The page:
In certain clinical situations, the diagnosis of hydrocephalus may be difficult to establish, particularly in small brachycephalic dog breeds that tend to have relatively larger ventricles in comparison to mesaticephalic dogs [8, 39]. Ventricular enlargement may also be characteristic of other neurodegenerative diseases and normal aging in dogs [40]. Mere determination of the ventricular volume was previously not successful in identifying clinically relevant hydrocephalus [7, 8]. The identification of clinically relevant ventricular distension is extremely important for the indication for CSF shunting. We have seen a number of dogs with neurological signs, which have been referred to our hospital for ventriculo-peritoneal shunting, in which a diagnosis of internal hydrocephalus was made based on the finding of ventricular enlargement alone. CSF examination, however, often revealed idiopathic inflammatory diseases (necrotizing encephalitides), which primarily require medical treatment. Inflammatory brain diseases may easily be overlooked, and large ventricles can be easily misinterpreted as the underlying cause for present neurological signs in those dogs. Therefore, we aimed to identify further characteristic morphological changes using MRI studies of the dog’s brain related to an assumed increase in intraventricular pressure. Our results show that morphological differences exist between hydrocephalus and ventriculomegaly, which might be useful in the differentiation of these two entities.

The findings in the hydrocephalus group indicate parenchymal changes based on pressure forces on the parenchyma. The gradual expansion of the ventricular system follows a predetermined sequence, starting with the temporal horn of the lateral ventricles. Subsequently, the remainder of the lateral ventricles expands, followed by the fourth ventricle [20]. The third ventricle is the last one to show distension. It has been proposed that periventricular white matter of the ventricles is exposed to expansive stress, especially in the region of the ventricular horns. At the same time, expansion of the ventricles leads to compressive forces on the thalamus, rendering high pressures mandatory in order to expand the thalamus that surrounds the third ventricle [41]. In human neuroradiology, dilation of the third ventricle has been shown to indicate a high pressure gradient between the ventricle and the ventral subarachnoid spaces (interpeduncular cistern and hypophyseal cistern). Such a finding serves as a major indication for third ventriculostomy in children [42] and might also prove useful for canine patients in the future.

There are many ways of measuring relative ventricular size in human medicine, using linear ratios, area and volumetric measurements [43]. The most common measurement is the Evans' index that describes the ratio of the transverse diameter of the anterior horns (rostral horns in dogs) of the lateral ventricles to the largest diameter of the brain in humans. Evans’ index has also been used to measure the ratio between the lateral ventricles and brain parenchyma in hydrocephalic dogs. However, it has been found to underestimate the degree of ventricular distension [44]. Other measurements estimating the relation between frontal horn diameter and brain parenchyma have been used on different levels and image planes in the dog brain using different imaging modalities [7, 9, 4449]. Only one study found a significant difference between dogs with ventriculomegaly and hydrocephalus [46]. As mentioned above, experimental studies have shown that the temporal horns of the ventricles dilate first in dogs, followed by other parts of the ventricle [20]. This was also reported in children [50] and in mathematical models of hydrocephalus using finite element analysis [41]. The maximum continuous extension from one ventricle to the other was measured in temporal horns in our study rather than classical measurement of the frontal horns based on Evans’ method, which may explain the significant results of our study in contrast to those of previous studies. Further studies with three-dimensional-morphometric measurements are needed to determine whether our VB-index might underestimate ventricular distension as well.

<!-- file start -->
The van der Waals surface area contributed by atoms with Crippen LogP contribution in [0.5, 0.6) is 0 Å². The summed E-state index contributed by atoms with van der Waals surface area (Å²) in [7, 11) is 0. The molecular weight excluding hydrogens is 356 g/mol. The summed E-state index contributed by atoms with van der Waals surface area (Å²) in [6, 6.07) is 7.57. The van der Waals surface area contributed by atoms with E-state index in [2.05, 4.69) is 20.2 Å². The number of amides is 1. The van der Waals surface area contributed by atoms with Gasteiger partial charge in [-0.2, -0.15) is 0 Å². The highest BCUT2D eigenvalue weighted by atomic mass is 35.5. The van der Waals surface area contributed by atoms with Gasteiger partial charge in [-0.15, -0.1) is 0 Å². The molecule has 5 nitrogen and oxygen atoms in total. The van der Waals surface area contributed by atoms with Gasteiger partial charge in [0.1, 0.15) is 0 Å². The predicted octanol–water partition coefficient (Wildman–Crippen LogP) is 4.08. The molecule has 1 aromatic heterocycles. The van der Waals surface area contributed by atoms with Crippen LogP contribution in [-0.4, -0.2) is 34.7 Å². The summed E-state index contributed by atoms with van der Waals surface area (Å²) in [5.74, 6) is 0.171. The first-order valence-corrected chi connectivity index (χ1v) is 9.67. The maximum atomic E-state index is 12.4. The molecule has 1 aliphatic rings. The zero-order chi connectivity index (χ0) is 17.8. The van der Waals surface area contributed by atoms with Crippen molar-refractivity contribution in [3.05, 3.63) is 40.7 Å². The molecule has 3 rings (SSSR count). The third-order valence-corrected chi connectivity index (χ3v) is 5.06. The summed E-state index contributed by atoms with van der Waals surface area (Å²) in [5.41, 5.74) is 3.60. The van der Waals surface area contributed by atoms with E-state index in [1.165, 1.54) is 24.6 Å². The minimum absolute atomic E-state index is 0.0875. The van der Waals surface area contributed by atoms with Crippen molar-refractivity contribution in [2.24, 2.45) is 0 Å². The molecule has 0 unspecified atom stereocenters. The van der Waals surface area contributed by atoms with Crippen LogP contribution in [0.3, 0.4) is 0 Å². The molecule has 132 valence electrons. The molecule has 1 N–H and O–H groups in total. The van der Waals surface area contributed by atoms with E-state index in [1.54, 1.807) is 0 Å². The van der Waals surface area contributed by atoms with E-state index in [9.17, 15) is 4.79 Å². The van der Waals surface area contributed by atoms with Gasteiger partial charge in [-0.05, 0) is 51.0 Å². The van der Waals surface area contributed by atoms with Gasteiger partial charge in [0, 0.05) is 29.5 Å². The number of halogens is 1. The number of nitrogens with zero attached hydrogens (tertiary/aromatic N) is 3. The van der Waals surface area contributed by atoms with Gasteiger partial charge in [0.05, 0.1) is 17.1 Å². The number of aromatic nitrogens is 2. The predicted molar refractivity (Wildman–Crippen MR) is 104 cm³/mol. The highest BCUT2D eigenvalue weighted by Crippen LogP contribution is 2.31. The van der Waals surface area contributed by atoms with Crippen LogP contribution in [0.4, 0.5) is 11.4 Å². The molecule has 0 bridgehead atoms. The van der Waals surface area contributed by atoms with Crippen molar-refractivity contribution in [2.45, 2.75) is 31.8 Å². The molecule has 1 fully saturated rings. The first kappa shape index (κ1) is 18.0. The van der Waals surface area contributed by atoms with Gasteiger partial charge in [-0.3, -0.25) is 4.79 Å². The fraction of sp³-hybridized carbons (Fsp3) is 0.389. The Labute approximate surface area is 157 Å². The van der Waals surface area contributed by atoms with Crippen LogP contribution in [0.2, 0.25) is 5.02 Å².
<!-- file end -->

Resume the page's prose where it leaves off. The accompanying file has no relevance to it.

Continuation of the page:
Platt and Garosi [15] described dilation of the olfactory recess to be suggestive of increased IVP. Dilation of the olfactory bulb cavity was also noted in experimentally induced hydrocephalus [20, 28]. It was interpreted as transmission of high pressure from the frontal horns to the normally non-expanded recesses that occurs only in late stages of increased IVP.